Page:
You conveniently left out Goran Ivanisevic from your list of best players in the last 20 years never to have won a major (the Karl Malone mention: funny). Ivanisevic has reached more Slam finals, semifinals and quarterfinals than Marcelo Rios, so why the cruel passover?
—Pratik Basu, Los Angeles

A few of you wrote in about Ivanisevic, including Ingo (Ate My Baby) Duckerschien of London, who also suggested the comically erratic Henri Leconte make the list. In truth, Ivanisevic should probably have been there over Karl Malone. He did, after all, once attain the No. 2 ranking, and he reached the final of Wimbledon three times (though his performance at the other three majors was riddled by upsets and half-hearted efforts). Perhaps I subconsciously omitted Goran because his game has been so pitiful of late. After his first-round flameout at the U.S. Open -- winning one game in the final three sets against Dominik Hrbaty -- he lost in the first round of qualies in Melbourne last week. Maybe it's time to retire. Speaking of opting for the gold watch ...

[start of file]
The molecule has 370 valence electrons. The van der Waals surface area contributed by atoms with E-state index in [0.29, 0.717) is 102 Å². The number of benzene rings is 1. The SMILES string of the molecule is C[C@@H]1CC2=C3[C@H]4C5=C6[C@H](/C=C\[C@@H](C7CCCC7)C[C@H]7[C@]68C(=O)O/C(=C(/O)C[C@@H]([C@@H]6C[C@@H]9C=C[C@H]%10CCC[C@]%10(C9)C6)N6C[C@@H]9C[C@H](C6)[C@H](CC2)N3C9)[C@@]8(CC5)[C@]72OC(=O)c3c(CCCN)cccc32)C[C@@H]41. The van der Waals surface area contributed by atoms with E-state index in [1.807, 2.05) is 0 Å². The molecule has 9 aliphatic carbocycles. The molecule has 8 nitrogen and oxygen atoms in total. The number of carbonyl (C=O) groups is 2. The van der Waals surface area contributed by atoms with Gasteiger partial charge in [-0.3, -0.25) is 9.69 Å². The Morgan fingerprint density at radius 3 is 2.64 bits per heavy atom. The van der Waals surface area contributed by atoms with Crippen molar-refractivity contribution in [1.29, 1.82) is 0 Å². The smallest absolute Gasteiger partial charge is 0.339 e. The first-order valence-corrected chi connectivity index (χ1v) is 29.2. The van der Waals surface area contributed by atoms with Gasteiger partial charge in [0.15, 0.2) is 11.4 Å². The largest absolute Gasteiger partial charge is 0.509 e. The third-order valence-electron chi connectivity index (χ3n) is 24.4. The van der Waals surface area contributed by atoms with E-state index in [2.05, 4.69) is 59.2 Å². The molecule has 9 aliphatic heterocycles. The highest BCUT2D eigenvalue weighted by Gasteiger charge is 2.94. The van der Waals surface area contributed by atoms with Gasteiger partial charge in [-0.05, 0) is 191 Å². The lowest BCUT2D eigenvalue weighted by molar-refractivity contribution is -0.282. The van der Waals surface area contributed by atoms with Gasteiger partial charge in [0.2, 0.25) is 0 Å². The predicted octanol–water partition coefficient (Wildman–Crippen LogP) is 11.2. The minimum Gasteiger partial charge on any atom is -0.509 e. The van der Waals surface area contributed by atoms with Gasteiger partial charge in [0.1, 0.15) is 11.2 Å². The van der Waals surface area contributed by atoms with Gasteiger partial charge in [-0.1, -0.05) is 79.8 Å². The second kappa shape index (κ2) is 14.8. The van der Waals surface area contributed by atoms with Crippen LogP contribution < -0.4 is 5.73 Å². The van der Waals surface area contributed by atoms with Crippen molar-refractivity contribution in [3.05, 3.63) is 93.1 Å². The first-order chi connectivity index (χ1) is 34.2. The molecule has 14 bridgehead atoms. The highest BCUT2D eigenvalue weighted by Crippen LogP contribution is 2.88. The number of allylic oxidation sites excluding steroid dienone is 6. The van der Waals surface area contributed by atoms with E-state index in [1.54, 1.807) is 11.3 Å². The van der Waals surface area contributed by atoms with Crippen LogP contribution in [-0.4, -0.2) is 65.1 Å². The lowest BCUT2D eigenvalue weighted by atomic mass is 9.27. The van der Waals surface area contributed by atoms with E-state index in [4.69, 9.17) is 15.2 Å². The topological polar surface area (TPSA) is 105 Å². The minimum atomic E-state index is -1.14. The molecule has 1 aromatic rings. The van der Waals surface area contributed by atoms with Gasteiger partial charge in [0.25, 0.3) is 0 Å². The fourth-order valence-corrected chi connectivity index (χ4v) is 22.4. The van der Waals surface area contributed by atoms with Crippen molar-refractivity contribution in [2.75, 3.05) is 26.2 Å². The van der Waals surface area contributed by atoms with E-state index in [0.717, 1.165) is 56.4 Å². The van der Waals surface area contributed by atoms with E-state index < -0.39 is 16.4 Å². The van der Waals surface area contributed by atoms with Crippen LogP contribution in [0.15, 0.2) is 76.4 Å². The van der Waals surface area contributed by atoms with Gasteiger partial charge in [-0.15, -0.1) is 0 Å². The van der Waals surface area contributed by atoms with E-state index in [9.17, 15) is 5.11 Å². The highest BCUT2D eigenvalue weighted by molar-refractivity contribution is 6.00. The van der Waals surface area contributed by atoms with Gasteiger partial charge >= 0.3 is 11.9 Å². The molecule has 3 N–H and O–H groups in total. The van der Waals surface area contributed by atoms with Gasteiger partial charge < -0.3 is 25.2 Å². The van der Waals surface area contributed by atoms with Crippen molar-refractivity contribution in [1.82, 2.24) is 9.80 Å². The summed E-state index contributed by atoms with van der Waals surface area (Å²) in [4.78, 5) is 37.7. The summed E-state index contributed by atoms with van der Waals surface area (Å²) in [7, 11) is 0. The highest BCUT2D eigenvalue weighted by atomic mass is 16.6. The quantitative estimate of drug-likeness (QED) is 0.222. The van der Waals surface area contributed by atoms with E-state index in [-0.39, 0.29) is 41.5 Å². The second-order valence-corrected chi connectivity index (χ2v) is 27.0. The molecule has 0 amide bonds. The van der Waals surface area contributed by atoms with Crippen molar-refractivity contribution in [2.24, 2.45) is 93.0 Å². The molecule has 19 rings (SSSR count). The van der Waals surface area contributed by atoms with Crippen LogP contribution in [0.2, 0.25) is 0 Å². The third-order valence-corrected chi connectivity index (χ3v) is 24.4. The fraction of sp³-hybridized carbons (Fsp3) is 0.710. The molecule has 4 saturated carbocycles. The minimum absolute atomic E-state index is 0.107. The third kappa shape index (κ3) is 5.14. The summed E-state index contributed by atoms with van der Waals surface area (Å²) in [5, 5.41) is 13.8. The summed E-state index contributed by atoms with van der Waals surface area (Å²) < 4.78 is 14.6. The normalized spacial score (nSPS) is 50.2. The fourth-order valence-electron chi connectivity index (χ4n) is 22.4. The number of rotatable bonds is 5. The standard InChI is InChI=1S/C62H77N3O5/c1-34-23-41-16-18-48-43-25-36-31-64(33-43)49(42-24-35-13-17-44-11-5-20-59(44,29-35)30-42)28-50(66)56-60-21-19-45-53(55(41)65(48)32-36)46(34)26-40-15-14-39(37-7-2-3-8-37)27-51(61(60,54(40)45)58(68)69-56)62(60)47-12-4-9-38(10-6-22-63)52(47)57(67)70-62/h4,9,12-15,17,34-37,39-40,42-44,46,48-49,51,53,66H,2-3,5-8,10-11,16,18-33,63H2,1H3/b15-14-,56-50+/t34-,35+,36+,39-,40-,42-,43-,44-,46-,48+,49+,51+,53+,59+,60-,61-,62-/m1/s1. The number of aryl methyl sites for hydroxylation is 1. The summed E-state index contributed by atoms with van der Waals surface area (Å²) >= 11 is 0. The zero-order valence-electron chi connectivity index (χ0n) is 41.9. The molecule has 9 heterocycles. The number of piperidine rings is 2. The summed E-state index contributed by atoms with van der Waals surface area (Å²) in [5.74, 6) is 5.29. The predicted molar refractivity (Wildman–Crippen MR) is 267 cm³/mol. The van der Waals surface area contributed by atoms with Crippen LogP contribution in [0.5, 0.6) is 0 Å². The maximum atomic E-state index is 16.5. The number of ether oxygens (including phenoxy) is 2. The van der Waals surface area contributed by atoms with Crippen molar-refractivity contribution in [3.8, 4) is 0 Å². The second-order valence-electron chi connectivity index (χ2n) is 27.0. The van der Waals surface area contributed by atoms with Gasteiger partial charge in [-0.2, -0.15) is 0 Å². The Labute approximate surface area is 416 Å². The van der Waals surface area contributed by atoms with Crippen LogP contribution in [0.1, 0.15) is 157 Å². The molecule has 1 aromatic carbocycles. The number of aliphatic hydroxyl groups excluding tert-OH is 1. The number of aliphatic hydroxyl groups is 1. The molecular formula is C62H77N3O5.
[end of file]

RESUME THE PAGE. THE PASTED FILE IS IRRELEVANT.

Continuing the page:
OK, what is your deal? You make it so obvious that you dislike Arantxa Sánchez-Vicario, but I think someone like you would be a little more professional about it. You've been retiring her forever, and I hate to tell you this but she is still here and is always making you look bad. Last year she reached back-to-back finals, and instead of praising her you had her on the AD OUT list. Learn to appreciate the players. You constantly praise Elena Dementieva, just for reaching the semis of Indian Wells, but I didn't see her reach any finals last year.
—Jorge Davila, San Juan, Puerto Rico

I was asked to name the biggest-name player I thought would retire by year's end. Sánchez-Vicario will be 30 this year, she recently married, she has interests outside of tennis, and her results, particularly on surfaces other than clay, have diminished in recent years. If you can think of a more likely big-name candidate who might call it quits after 2001 (who else? Sandrine Testud? Nathalie Tauziat? Els Callens? ), I'm all ears.

Since you feel I've slighted Sánchez-Vicario, let's take a moment to give her the props she deserves. A surefire Hall of Famer, she is the epitome of hustle, determination and overachievement. That a player of her stature (5-foot-6 in heels and 120 pounds) managed to win four Slams and more than $15 in million in prize money -- the most of any active player, including Monica Seles -- in an era of power tennis is testament to her competitive resolve. Another fact that speaks volumes about her tenacity: She's made it at least as far as the quarterfinals at Roland Garros 13 times since 1987. Simply suggesting that she's a candidate for retirement doesn't mean she should, nor that we hope she does. On the contrary, the longer she hangs around, the better off the game will be.